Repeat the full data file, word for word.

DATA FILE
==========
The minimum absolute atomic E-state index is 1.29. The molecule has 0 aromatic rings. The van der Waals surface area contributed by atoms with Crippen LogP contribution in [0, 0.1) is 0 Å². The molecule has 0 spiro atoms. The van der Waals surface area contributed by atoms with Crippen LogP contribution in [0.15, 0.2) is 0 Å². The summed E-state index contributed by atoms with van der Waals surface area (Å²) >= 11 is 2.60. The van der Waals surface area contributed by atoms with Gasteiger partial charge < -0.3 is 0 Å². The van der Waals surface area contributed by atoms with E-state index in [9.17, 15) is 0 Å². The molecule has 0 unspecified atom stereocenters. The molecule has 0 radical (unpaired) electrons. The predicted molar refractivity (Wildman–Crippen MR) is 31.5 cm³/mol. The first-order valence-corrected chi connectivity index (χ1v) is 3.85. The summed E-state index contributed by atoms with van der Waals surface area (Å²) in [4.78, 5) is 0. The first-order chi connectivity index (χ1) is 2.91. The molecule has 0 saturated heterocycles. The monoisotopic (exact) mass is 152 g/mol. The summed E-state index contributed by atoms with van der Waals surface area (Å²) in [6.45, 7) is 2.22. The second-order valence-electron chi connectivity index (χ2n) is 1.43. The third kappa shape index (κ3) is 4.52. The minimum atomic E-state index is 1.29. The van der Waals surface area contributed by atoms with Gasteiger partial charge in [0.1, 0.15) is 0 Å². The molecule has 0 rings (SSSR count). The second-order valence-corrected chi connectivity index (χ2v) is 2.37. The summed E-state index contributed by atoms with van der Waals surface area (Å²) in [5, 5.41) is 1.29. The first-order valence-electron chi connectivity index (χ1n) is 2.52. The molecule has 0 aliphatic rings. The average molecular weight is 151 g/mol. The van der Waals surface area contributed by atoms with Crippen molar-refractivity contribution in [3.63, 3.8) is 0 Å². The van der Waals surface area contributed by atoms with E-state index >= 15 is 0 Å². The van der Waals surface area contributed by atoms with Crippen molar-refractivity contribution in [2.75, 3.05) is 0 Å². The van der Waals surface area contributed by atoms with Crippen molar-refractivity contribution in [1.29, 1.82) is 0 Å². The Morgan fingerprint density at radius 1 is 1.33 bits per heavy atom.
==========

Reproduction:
The minimum absolute atomic E-state index is 1.29. The molecule has 0 aromatic rings. The van der Waals surface area contributed by atoms with Crippen LogP contribution in [0, 0.1) is 0 Å². The molecule has 0 spiro atoms. The van der Waals surface area contributed by atoms with Crippen LogP contribution in [0.15, 0.2) is 0 Å². The summed E-state index contributed by atoms with van der Waals surface area (Å²) >= 11 is 2.60. The van der Waals surface area contributed by atoms with Gasteiger partial charge < -0.3 is 0 Å². The van der Waals surface area contributed by atoms with E-state index in [9.17, 15) is 0 Å². The molecule has 0 unspecified atom stereocenters. The molecule has 0 radical (unpaired) electrons. The predicted molar refractivity (Wildman–Crippen MR) is 31.5 cm³/mol. The first-order valence-corrected chi connectivity index (χ1v) is 3.85. The summed E-state index contributed by atoms with van der Waals surface area (Å²) in [4.78, 5) is 0. The first-order chi connectivity index (χ1) is 2.91. The molecule has 0 saturated heterocycles. The monoisotopic (exact) mass is 152 g/mol. The summed E-state index contributed by atoms with van der Waals surface area (Å²) in [6.45, 7) is 2.22. The second-order valence-electron chi connectivity index (χ2n) is 1.43. The third kappa shape index (κ3) is 4.52. The minimum atomic E-state index is 1.29. The van der Waals surface area contributed by atoms with Gasteiger partial charge in [0.1, 0.15) is 0 Å². The molecule has 0 rings (SSSR count). The second-order valence-corrected chi connectivity index (χ2v) is 2.37. The summed E-state index contributed by atoms with van der Waals surface area (Å²) in [5, 5.41) is 1.29. The first-order valence-electron chi connectivity index (χ1n) is 2.52. The molecule has 0 aliphatic rings. The average molecular weight is 151 g/mol. The van der Waals surface area contributed by atoms with Crippen molar-refractivity contribution in [3.63, 3.8) is 0 Å². The van der Waals surface area contributed by atoms with E-state index >= 15 is 0 Å². The van der Waals surface area contributed by atoms with Crippen molar-refractivity contribution in [2.75, 3.05) is 0 Å². The van der Waals surface area contributed by atoms with Crippen molar-refractivity contribution in [1.29, 1.82) is 0 Å². The Morgan fingerprint density at radius 1 is 1.33 bits per heavy atom.